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Documentary collection

What is documentary collection?

Documentary collection is a system to help exporters.

It is used by exporters to ensure that control of the goods is retained until the buyer has checked he is getting what he expects before committing to pay. Documentary collection is done by involving two trusted banks, who deal with the documents and then the cash. There is a formal set of rules (called URC522, the Uniform Rules for Collections) that is used to govern documentary collections. These rules are published by the ICC here.

Cash against documents or cash against data?

Documentary collection is a "cash against documents" process. If acceptable documents are provided, the buyer can approve payment to the supplier paying "cash" against the "documents". A better process is "cash against data" - which is digital, fast and avoids using banks.

Book a call here to find out more: book a demo.

Documentary collection, a twilight product
Documentary collection: there are better ways

How does documentary collection work?

  • The exporter loads the goods for shipment to the buyer.

  • The exporter lodges his shipping documents with his local bank. These are usually original shipping documents, so these are documents that a buyer would physically need in order to take control of the goods that are shipped.

  • The original documents are then sent from the exporter's bank to the buyer's bank. The buyer's bank then contacts the buyer; he will provide an analysis of the documents received and scan copies, confirm what originals are held, and state the amount that the exporter wants to be paid for the documents.

  • If the buyer wants to receive the documents, he can instruct his bank to make the payment. The buyer's bank then releases the documents.

  • If the buyer does not want the documents, he tells his bank who then returns the documents to the exporter.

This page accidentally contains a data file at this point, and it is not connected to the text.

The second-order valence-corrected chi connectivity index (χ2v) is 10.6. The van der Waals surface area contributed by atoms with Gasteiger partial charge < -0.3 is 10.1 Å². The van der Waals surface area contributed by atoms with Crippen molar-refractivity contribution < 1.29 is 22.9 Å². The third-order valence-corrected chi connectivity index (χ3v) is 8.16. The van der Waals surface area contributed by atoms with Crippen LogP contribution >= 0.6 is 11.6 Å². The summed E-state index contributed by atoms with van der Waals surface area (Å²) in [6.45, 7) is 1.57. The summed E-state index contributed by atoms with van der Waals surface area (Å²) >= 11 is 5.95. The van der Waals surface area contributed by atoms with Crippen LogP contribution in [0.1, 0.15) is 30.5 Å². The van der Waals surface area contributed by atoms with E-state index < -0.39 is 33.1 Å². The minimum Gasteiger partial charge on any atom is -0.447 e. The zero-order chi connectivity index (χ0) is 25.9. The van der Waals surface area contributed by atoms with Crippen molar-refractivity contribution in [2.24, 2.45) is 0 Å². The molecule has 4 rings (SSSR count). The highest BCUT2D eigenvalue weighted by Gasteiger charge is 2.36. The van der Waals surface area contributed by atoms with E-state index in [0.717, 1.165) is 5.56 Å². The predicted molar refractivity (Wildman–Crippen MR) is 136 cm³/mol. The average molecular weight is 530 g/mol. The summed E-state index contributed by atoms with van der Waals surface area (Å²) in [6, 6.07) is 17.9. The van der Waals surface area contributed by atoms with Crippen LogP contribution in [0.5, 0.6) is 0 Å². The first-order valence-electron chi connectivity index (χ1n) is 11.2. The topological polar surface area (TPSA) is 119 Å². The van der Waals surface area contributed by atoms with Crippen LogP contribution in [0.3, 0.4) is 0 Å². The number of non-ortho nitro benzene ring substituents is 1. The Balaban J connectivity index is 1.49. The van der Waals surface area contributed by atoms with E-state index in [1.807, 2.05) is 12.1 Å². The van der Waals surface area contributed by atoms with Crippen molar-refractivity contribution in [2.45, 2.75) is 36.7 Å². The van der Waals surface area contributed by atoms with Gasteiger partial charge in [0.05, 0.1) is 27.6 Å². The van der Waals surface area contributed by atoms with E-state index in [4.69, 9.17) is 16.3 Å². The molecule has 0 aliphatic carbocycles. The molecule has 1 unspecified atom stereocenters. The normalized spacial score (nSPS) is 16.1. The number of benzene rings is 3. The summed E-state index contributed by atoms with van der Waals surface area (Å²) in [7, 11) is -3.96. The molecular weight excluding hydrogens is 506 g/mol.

So this is a way of using a trusted intermediary to manage the relationship between an exporter and his buyer - ensuring that payment is made against accepted shipping documents.

What can go wrong?

Usually things go wrong if the instructions provided to the buyer's bank are not clear, or if the documents are not sent to the right address.

Since this process is initiated by the exporter, it is vital that instructions are given in the proper form, and the documents are sent to the right place. Often the right place is not a bank branch but a central trade finance department. Sending the documents to the wrong place, or with unclear instructions can result in weeks of delay and additional costs.

So documentary collection should only be used with the support of a specialist who understands the system and can make sure that the documents are routed appropriately.

Why bother with this system?

Documentary collection is expensive and provides no real protection to exporters and importers unless it is a first-time shipment. See above for the danger of misunderstanding the process!

In supply chains that have been running for some time or where there are regular shipments, documentary collection should not be used. There are simpler and better systems - like the platform which runs on scan documents, is completely digital, connects importers and exporters in real-time, and is a fraction of the cost:

  • Ship on Monday

  • Upload and digitise documents on Tuesday

  • Invoice is automatically approved through our 3-way match Tuesday pm

  • Get paid on Wednesday

In our experience, if there is a small amount of trust between exporter and importer, this is a much easier ways to organise documents and payments.

How can I find out more?

Join the website and access the detailed resources page which covers frequently asked questions and how to access our platform.

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